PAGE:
Monday, September 14, 2009

Avoiding the Cross


The sign we give at the celebration of Mass most probably really illustrates the real attitude most of us have to the Cross, it hangs about behind us, loons over our shoulder but is mainly ignored.
Something very profound is being said when crucifix, altar, tabernacle and priest are seperated. When the priest actually stands with his back to the Cross, stands between the Cross and the congregation rather than linking them. When the Cross becomes a mere backdrop to the liturgy rather than its focus, what is being said?
Despite Jesus' words most of us avoid the Cross, few of us want to embrace it or to adore this instrument of death and salvation.
It is fallen human nature to run away from anything that speaks of death, pain, self abnegation. It is uncomfortable for us to acknowledge we are sinners and that Redemption is dependant not on us but on the Crucified Christ.
The criticism of contemporary catechesis and the modern liturgy that it avoids the Cross and Sacrifice should not be dismissed lightly, it is the very "crux" of the Gospel.
Quite literally, most of the Gospel's are about Jesus' Passion and death. Page for page, verse for verse the Gospels are about the Passion and Crucifixion, not teaching, not miracles and not even the Ressurrection.
The New Testament or New Covenant is made through the death of the Lamb on the altar of the Cross. It is Christ's death we are meant to proclaim until he comes in Glory: When we eat this Bread and drink this Cup, we proclaim your death, O Lord, until you come again.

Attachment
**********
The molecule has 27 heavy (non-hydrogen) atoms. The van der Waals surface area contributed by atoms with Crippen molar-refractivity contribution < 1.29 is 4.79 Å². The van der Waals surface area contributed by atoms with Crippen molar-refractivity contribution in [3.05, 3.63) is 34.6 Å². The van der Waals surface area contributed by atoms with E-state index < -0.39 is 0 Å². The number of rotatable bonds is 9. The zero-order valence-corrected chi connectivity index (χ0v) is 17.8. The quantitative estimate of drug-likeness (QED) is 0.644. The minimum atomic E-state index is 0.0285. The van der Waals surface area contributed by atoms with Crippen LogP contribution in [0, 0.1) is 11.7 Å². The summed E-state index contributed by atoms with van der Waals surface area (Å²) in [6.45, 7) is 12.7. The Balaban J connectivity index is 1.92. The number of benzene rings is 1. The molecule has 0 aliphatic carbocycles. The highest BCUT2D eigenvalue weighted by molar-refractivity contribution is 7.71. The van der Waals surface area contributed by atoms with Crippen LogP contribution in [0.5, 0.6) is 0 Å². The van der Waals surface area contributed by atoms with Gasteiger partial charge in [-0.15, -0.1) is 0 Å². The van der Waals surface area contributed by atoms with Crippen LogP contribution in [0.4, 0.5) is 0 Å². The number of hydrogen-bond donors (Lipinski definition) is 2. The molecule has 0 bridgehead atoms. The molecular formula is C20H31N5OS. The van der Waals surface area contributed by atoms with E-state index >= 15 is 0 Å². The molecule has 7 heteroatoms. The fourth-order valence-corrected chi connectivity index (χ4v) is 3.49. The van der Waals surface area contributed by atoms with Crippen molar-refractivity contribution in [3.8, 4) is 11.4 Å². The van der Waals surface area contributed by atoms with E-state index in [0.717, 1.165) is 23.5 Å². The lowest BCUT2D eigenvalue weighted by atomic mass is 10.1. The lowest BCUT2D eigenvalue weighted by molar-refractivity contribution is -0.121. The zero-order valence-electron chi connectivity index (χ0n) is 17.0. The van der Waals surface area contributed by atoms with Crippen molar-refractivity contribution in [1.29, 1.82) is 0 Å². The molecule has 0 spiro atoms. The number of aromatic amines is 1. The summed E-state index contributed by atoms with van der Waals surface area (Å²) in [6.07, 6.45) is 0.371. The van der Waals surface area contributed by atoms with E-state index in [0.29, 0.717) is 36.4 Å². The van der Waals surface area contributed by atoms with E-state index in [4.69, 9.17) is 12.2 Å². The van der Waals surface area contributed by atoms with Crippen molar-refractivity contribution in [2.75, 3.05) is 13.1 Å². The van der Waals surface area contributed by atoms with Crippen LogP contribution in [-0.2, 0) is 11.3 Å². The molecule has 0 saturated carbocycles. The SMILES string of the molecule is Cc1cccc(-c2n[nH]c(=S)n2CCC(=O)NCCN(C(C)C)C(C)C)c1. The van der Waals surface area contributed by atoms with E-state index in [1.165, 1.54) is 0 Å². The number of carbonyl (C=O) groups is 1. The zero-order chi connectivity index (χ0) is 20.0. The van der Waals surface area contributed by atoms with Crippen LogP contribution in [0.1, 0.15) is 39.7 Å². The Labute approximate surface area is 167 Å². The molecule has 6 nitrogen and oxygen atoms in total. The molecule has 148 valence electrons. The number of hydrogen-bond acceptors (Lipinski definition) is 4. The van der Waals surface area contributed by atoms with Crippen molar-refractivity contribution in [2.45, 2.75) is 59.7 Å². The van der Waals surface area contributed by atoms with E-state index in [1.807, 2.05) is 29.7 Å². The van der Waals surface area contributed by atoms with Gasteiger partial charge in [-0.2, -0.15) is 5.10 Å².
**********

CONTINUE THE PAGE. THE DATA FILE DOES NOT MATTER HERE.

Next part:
9 comments:

shadowlands said...

The parts of my self will that I have managed to surrender(and not through obedience I might add,through dire necessity after getting myself into all sorts of trouble),I find release and joy in those areas but some of my defects of character,I cling to.'Righteous' anger,envy of the way some people's lives have turned out etc. I really sense the need of the Cross having to be wrought in these areas of my life and I suppose,it is because of these defects that I have begun to put my faith at the top of the list in my life.I can't rid myself of them,I have tried and I see that only God's Power through the Cross can remove them. I also don't want to suffer too much after this life,Please God(depending on if I remain faithful of course). So there you have it,the reason why this self seeking coward has run to Our Lady's protection,she is the perfect example of anticipation of the Cross wrought in her own life and the sword that pierced her soul.

Michael Petek said...

"Despite Jesus' words most of us avoid the Cross, few of us want to embrace it or to adore this instrument of death and salvation.

"It is fallen human nature to run away from anything that speaks of death, pain, self abnegation."

Prudence, I think, warrants the deletion of the word 'fallen'.

Our Lord had no sin, yet in the midst of His agony in the Garden of Gethsemane He begged His Father to spare Him, if possible, the suffering and death He was to submit to.

His aversion to death was natural to Him as the Author of life. It's we sinners who like death so much that we've created a culture of it.

No, I think the reason why people are averse to the Cross is that it tells them something about themselves that they don't like to hear.

servusmariaen said...

Very insightful and truthful. Amen.

Pablo said...

This type of Christ crucified cross is also in the George Washington Freemason Museum in Washington, D.C.

It shows Christ killed; no blood of salvation from His wounds in His hands and feet. No blood and water from His side.